Bright Star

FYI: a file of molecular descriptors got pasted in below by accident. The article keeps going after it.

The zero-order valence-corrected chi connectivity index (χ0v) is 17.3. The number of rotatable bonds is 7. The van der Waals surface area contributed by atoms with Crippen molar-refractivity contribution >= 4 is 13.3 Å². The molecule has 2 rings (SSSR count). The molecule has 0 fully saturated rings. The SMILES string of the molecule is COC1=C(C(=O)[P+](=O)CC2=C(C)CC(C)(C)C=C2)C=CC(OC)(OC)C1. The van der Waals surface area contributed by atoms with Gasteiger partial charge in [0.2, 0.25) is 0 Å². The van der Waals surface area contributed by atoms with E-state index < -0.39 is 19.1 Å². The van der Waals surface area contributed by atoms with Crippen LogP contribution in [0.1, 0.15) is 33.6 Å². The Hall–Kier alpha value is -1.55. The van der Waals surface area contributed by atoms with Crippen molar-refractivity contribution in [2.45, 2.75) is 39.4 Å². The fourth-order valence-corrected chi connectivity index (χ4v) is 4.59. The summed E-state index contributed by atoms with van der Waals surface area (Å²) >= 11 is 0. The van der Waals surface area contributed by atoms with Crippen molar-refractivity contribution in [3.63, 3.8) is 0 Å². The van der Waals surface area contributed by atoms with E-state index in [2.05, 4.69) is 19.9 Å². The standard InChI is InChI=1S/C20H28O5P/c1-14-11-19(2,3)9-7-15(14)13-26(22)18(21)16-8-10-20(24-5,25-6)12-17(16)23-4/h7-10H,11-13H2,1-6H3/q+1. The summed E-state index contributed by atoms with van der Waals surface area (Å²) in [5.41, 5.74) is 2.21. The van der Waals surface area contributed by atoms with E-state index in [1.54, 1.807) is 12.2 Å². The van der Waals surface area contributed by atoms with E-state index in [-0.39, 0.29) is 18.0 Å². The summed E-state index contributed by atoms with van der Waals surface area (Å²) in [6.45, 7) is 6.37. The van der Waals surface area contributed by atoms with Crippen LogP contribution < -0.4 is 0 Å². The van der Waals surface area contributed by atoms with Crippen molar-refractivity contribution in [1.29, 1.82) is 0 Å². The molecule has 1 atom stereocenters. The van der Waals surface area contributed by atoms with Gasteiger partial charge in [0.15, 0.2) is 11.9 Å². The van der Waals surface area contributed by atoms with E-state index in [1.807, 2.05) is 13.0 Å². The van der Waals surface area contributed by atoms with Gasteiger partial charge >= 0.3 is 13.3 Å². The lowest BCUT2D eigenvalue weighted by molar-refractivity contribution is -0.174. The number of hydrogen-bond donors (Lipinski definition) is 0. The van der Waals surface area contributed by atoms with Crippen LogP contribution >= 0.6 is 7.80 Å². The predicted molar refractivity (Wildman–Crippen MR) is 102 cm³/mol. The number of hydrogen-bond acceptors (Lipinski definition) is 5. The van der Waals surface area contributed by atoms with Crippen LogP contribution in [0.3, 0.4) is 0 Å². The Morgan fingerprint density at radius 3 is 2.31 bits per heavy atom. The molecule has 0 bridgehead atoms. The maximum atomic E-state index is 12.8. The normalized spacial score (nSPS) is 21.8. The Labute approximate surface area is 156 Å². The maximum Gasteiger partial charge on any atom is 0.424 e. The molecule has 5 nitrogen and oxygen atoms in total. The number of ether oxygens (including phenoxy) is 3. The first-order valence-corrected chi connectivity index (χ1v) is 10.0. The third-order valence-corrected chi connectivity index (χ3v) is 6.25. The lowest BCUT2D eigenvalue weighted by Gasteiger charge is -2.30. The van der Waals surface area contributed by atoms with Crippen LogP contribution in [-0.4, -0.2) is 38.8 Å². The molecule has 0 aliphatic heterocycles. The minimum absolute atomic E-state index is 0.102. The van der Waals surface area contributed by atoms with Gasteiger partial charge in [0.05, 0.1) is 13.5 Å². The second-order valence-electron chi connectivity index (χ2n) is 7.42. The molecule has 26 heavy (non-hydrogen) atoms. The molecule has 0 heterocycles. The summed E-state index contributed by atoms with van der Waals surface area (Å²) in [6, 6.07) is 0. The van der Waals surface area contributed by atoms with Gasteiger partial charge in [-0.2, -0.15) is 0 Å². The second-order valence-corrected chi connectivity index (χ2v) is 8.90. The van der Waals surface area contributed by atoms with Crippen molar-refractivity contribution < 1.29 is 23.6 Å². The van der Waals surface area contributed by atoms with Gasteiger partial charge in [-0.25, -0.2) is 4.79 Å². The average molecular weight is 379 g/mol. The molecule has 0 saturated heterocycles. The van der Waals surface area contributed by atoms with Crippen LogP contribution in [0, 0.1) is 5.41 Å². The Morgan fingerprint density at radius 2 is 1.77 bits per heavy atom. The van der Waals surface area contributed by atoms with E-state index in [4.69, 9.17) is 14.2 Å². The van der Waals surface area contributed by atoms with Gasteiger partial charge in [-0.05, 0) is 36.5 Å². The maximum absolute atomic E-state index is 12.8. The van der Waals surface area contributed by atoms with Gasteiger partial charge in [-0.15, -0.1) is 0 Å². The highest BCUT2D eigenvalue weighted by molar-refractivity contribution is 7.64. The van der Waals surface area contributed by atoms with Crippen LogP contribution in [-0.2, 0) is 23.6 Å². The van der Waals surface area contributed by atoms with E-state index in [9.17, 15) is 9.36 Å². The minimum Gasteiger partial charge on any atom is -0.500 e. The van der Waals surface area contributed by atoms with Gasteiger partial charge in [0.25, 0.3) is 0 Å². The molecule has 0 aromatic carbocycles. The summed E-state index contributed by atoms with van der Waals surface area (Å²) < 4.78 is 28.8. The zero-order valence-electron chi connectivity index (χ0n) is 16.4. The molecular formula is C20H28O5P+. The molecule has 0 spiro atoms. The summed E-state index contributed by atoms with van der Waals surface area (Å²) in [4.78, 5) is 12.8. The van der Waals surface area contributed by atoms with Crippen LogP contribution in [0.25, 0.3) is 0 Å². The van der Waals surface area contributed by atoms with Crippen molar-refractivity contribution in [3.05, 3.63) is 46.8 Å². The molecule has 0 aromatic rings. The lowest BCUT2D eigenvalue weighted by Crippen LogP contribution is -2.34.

Bright-StarOriginal Broadway Cast, 2016 (Ghostlight) 2 Stars (2 / 5) Steve Martin is a man of many talents: actor, playwright, stand up comic, novelist. And here, with Edie Brickell as his collaborator, he adds musical theater writer to the list. Martin’s original story for Bright Star centers on both Billy Cane, a young Southern man striving to become a writer (A.J. Shively), and Alice Murphy, the austere female publisher who mentors him (Carmen Cusack). Due to the story’s setting and Martin’s familiarity with the genre, the score is written with a heavy bluegrass influence. (The reliable August Eriksmoen keeps the banjo plucking with his blood-pumping orchestrations.) Given Martin’s many previous successes, it’s a shame that Bright Star is such a mixed bag as a musical, and even more so as an album. While Martin and Brickell have a gift for writing music that can be quietly moving (“It Can’t Wait”) or enticingly catchy (“Another Round”), their lyrics prove to be a major obstacle that the score and the show can’t quite get past; they often lack adequate insight into characters’ psyches or fail to propel the plot forward, tending to be repetitive and broad. (“A Man’s Gotta Do” is a prime example.) The cast is strong overall, though the talents of Broadway veterans Dee Hoty and Stephen Bogardus are sadly wasted in small roles that get lost in large group numbers or throwaway songs like “She’s Gone.” Luckily, the album has radiant performances by Cusack as Alice and Paul Alexander Nolan as her childhood love. In their first song together, “Whoa Mama,” the recording begins to pick up steam as Cusack’s throaty alto blends beautifully with Nolan’s pure tenor, creating intimate chemistry. The other songs these two share together (“It Can’t Wait,” “What Could Be Better,” “I Had a Vision”) are further highlights of the album. Some of the remaining items are very pleasant listening (“Asheville,” “Bright Star”), but it’s only when Cusack and Nolan take focus that Bright Star actually becomes a bluegrass musical. — Matt Koplik